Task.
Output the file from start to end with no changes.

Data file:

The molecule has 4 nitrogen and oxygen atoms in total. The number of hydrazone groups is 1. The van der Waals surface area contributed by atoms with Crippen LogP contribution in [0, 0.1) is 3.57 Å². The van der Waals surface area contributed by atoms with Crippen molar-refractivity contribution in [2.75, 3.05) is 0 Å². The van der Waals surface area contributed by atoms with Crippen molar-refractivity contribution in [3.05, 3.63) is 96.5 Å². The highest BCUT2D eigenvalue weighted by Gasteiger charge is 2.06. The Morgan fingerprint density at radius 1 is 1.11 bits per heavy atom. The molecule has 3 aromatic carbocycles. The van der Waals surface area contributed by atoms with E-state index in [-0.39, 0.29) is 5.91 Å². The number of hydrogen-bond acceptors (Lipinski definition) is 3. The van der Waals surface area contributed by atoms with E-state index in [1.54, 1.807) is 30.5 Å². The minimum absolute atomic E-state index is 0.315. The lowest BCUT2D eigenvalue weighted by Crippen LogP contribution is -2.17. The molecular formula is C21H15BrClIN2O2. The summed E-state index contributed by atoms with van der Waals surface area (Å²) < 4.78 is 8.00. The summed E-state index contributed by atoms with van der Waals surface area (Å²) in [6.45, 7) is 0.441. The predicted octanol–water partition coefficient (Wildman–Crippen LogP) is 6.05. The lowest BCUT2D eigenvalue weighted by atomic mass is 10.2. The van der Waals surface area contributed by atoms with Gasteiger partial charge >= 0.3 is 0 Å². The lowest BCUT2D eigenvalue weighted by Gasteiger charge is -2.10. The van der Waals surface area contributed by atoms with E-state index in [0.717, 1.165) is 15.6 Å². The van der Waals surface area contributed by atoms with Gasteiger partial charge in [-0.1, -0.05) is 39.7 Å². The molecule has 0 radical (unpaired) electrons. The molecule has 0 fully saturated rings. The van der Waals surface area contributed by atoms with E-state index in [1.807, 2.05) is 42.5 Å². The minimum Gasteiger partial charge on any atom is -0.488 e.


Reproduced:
The molecule has 4 nitrogen and oxygen atoms in total. The number of hydrazone groups is 1. The van der Waals surface area contributed by atoms with Crippen LogP contribution in [0, 0.1) is 3.57 Å². The van der Waals surface area contributed by atoms with Crippen molar-refractivity contribution in [2.75, 3.05) is 0 Å². The van der Waals surface area contributed by atoms with Crippen molar-refractivity contribution in [3.05, 3.63) is 96.5 Å². The highest BCUT2D eigenvalue weighted by Gasteiger charge is 2.06. The Morgan fingerprint density at radius 1 is 1.11 bits per heavy atom. The molecule has 3 aromatic carbocycles. The van der Waals surface area contributed by atoms with E-state index in [-0.39, 0.29) is 5.91 Å². The number of hydrogen-bond acceptors (Lipinski definition) is 3. The van der Waals surface area contributed by atoms with E-state index in [1.54, 1.807) is 30.5 Å². The minimum absolute atomic E-state index is 0.315. The lowest BCUT2D eigenvalue weighted by Crippen LogP contribution is -2.17. The molecular formula is C21H15BrClIN2O2. The summed E-state index contributed by atoms with van der Waals surface area (Å²) < 4.78 is 8.00. The summed E-state index contributed by atoms with van der Waals surface area (Å²) in [6.45, 7) is 0.441. The predicted octanol–water partition coefficient (Wildman–Crippen LogP) is 6.05. The lowest BCUT2D eigenvalue weighted by atomic mass is 10.2. The van der Waals surface area contributed by atoms with Gasteiger partial charge >= 0.3 is 0 Å². The lowest BCUT2D eigenvalue weighted by Gasteiger charge is -2.10. The van der Waals surface area contributed by atoms with E-state index in [0.717, 1.165) is 15.6 Å². The van der Waals surface area contributed by atoms with Gasteiger partial charge in [-0.1, -0.05) is 39.7 Å². The molecule has 0 radical (unpaired) electrons. The molecule has 0 fully saturated rings. The van der Waals surface area contributed by atoms with E-state index in [1.807, 2.05) is 42.5 Å². The minimum Gasteiger partial charge on any atom is -0.488 e.